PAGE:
Unfortunately, this wealth of data has remained largely inaccessible to researchers. The data are typically published in reports as tables summarizing population characteristics. In recent decades, many of these reports have been published as PDF documents and made available on national statistical office websites. While the reports are available, data from a PDF document cannot be easily imported into a statistical or GIS package. Furthermore, the table structures are highly heterogeneous, both across countries and even within the same report.

The International Historical Geographic Information System (IPUMS IHGIS) is designed to provide easy access to these data in a way that researchers can easily use for analysis. In the early phases, IHGIS was known internally as “Project Mako,” named after the Mako shark, which has a global range, voracious appetite, and a reputation for a broad-ranging diet. Like the shark, IHGIS (née Project Mako) will encompass the world and ingest all kinds of data tables.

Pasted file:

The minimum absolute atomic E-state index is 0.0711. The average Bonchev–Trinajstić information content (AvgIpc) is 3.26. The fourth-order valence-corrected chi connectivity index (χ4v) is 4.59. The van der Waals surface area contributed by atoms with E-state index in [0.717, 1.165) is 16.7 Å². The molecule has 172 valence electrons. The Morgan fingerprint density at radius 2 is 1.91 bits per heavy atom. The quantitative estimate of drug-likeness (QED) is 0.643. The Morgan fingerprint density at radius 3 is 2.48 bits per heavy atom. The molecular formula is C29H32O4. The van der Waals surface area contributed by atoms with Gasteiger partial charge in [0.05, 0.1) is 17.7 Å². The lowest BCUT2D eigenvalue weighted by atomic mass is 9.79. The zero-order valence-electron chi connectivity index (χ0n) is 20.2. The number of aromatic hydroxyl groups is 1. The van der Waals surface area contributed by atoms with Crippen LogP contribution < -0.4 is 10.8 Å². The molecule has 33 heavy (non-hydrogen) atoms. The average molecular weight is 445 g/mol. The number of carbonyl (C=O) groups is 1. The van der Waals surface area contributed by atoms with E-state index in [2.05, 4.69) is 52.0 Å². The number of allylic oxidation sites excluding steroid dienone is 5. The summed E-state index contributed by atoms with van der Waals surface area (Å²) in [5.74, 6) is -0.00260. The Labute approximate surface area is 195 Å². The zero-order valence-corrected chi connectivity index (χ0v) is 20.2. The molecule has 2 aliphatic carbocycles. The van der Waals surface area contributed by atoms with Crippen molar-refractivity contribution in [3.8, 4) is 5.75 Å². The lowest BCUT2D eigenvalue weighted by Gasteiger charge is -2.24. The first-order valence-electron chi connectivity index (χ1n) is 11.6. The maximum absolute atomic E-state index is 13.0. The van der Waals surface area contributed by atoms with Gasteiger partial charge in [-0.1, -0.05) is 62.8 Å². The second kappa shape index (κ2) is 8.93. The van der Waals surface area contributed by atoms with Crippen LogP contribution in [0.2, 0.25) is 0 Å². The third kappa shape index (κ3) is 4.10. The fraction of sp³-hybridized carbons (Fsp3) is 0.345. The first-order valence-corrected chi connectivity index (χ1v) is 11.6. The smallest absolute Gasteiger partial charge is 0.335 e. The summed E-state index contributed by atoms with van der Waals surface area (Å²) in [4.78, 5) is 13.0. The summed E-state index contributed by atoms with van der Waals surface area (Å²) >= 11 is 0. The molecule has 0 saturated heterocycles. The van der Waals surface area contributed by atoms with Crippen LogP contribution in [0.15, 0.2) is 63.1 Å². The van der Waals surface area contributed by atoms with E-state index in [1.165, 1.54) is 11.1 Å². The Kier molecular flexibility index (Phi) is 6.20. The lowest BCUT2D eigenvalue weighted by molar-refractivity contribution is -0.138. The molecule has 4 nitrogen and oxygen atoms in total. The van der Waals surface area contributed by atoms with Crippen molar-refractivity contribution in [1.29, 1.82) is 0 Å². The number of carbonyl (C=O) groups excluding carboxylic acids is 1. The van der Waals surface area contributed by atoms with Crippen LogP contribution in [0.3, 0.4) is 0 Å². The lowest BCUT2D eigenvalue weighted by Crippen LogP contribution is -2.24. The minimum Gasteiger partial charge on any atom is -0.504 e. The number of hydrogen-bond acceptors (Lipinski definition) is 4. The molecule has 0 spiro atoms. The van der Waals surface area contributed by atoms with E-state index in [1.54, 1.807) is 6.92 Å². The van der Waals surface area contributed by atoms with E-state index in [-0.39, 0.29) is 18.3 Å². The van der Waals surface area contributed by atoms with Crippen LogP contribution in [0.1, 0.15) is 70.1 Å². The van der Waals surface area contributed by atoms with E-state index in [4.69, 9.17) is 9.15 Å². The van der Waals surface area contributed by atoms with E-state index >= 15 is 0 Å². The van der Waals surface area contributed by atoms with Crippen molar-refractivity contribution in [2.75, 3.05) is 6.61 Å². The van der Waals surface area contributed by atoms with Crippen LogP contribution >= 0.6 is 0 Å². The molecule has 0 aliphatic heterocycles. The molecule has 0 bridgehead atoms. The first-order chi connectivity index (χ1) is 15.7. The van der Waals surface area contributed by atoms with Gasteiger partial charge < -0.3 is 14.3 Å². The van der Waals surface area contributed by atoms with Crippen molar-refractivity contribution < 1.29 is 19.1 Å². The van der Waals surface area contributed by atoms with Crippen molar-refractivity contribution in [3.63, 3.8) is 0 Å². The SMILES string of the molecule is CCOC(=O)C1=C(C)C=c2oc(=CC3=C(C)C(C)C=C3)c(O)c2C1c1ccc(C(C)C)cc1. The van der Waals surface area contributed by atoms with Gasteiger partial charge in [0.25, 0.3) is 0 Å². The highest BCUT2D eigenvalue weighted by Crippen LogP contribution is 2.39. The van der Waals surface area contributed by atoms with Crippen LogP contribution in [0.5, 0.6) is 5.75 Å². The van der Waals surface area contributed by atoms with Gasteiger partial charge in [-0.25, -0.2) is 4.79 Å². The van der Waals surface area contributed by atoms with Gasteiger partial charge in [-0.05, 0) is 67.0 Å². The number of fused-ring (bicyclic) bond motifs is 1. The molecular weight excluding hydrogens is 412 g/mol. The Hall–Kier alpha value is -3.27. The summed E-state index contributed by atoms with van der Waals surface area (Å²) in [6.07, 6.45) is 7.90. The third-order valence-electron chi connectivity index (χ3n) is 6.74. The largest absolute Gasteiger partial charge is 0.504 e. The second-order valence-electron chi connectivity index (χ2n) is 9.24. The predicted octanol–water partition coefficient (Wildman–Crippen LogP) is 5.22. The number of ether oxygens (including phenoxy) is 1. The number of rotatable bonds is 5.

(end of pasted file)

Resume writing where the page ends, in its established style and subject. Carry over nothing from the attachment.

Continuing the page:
IHGIS Data

The initial version of IHGIS includes 270 tables from 9 population and housing censuses and 4 agricultural censuses. We plan to release new datasets several times a year. Our next release will include tables for an additional 12 datasets and is planned for early 2021. We have acquired over 30,000 data tables from 150 population and 107 agricultural censuses from 132 countries, which we will move through the processing pipeline over the next few years.

Datasets present/planned in the first two IHGIS data releases.
Datasets present/planned in the first two IHGIS data releases.